STONE: No comment.

QUESTION: Will you be seeking a pardon from President Trump?

STONE: No comment.

(END VIDEO CLIP)

HOLMES: The 67-year-old is still under a gag order as he awaits sentencing, which is in February of next year. Stone is the sixth Trump associate to have been convicted of a crime since the president took office. All of those cases stemming from the Russia investigation.

And President Trump has ignored advice from his Defense Secretary and Pentagon officials and absolved three service members accused of war crimes. CNN's Ryan Browne with more.

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RYAN BROWNE, CNN CORRESPONDENT: President Trump making a major decision on three high-profile military justice cases on Friday, pardoning two U.S. Army soldiers and restoring the rank of a Navy SEAL, who had been convicted of posing with a corpse in Iraq.

[05:15:00]

BROWNE: The Army soldiers who were 1st Lt. Clint Lorance, who was convicted for ordering his troops to open fire on an Afghan man, and Army Major Matthew Golsteyn, who was charged with the murder of an unarmed Afghan man.

The pardons mean that Lorance and Golsteyn will return to the U.S. Army in good standing. Lorance, after being convicted, had been imprisoned in Ft. Leavenworth in Kansas. He will likely, we're told, return to the military.

President Trump had been expected to make some decision on this. Some members of Congress had lobbied President Trump. And some FOX News personalities had lobbied Trump for full pardons for Lorance and Golsteyn.

He overruled the advice of his senior military commanders, who are worried this decision do have a negative impact on good order and discipline, as well as potentially underline the UCMJ, the Uniform Code of Military Justice system.

The White House says President Trump as commander in chief has every right to make these types of decisions. This is something he had promised to do, take a look at these cases and he's fulfilling that promise.

Again, a controversial decision, embraced by some. Some are also criticizing it as a potential abuse of the military justice system. For now, President Trump making it clear these three men, two will be pardoned and one will have his rank restored despite objections of some -- Ryan Browne, CNN, the Pentagon.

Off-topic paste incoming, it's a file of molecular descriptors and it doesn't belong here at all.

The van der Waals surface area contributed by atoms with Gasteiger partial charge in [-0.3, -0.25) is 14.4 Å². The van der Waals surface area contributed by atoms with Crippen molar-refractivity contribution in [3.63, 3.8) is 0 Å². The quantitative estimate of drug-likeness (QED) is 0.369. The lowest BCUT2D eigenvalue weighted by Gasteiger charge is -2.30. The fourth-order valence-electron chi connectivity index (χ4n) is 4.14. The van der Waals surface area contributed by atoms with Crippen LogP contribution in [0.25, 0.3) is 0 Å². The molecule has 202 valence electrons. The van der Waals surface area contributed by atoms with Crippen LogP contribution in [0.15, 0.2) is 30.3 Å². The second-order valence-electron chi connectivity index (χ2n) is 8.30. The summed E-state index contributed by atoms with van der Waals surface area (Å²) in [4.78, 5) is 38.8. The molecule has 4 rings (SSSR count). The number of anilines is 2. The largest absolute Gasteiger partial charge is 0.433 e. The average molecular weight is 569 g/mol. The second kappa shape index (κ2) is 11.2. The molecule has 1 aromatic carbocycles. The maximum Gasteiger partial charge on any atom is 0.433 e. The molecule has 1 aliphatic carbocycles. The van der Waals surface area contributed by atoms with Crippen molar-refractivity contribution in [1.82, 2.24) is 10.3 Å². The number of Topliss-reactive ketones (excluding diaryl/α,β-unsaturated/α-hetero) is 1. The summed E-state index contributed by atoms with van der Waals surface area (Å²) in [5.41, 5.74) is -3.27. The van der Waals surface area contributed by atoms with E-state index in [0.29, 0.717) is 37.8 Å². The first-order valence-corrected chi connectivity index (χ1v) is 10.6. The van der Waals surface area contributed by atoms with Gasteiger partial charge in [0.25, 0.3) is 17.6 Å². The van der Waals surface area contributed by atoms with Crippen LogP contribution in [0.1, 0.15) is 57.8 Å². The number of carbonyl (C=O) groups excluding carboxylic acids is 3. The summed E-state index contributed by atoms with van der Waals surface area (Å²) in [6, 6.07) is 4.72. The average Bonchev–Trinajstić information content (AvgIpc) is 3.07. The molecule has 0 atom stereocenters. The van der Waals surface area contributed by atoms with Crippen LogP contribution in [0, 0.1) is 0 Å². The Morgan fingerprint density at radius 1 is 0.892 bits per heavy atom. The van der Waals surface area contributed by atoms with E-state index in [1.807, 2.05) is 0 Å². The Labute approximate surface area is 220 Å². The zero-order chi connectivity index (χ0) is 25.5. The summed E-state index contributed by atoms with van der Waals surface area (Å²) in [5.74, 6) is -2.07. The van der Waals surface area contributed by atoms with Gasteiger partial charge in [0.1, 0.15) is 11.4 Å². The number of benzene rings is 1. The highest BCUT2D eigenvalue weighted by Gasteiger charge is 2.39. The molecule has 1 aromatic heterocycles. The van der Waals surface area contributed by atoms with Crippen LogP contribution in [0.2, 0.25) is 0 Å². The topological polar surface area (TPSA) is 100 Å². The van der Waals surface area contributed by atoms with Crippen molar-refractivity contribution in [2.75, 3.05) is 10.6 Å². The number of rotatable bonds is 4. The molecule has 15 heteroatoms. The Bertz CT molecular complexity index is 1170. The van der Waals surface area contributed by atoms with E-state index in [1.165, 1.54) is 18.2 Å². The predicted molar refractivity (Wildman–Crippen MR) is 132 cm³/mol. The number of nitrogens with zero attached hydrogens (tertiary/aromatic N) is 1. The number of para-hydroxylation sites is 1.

(END VIDEOTAPE)

HOLMES: One year ago, parts of France descended in chaos. Fuel hikes backing violent protests across the country. Now there's fear of a Yellow Vest resurgence. We'll have that when we come back.

Also, class is out for the semester at one Hong Kong university. How protesters are turning campuses into fortresses. We'll have that as well, when we come back.

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HOLMES: There's more unrest on the streets of Bolivia as supporters of the ousted president, Evo Morales, clash with police.

[05:20:00] HOLMES: At least eight people died, 125 people injured in Friday's unrest. Bolivia's interim president blamed Morales, accusing him of trying to stay in power. The ousted leader condemned the violence, saying he's willing to stay out of the race but willing to get back into it as well.

Morales resigned from office on Sunday over allegations of irregularities in the last election.

Turning now to Iraq, where officials say at least one more person is dead, 16 injured after a roadside bomb exploded in Baghdad near anti- government protests. No claim of any responsibility as yet.

Iraq's human rights committee says at least 320 people have died, 15,000 have been injured, since this wave of anti-government protests began in October.

And violent unrest in Hong Kong has forced the Polytechnic University to cancel all face-to-face classes for the rest of the semester. For the past week, pro-democracy protesters have occupied the campuses across the city, guarding them with makeshift brick walls, petrol bombs and obstacles.

Some protesters abandoning other universities but many dug in at the Polytechnic because it's near a tunnel that links Hong Kong Island to the rest of the city. The university is asking the students to complete their course work online. And telling staff to work from home.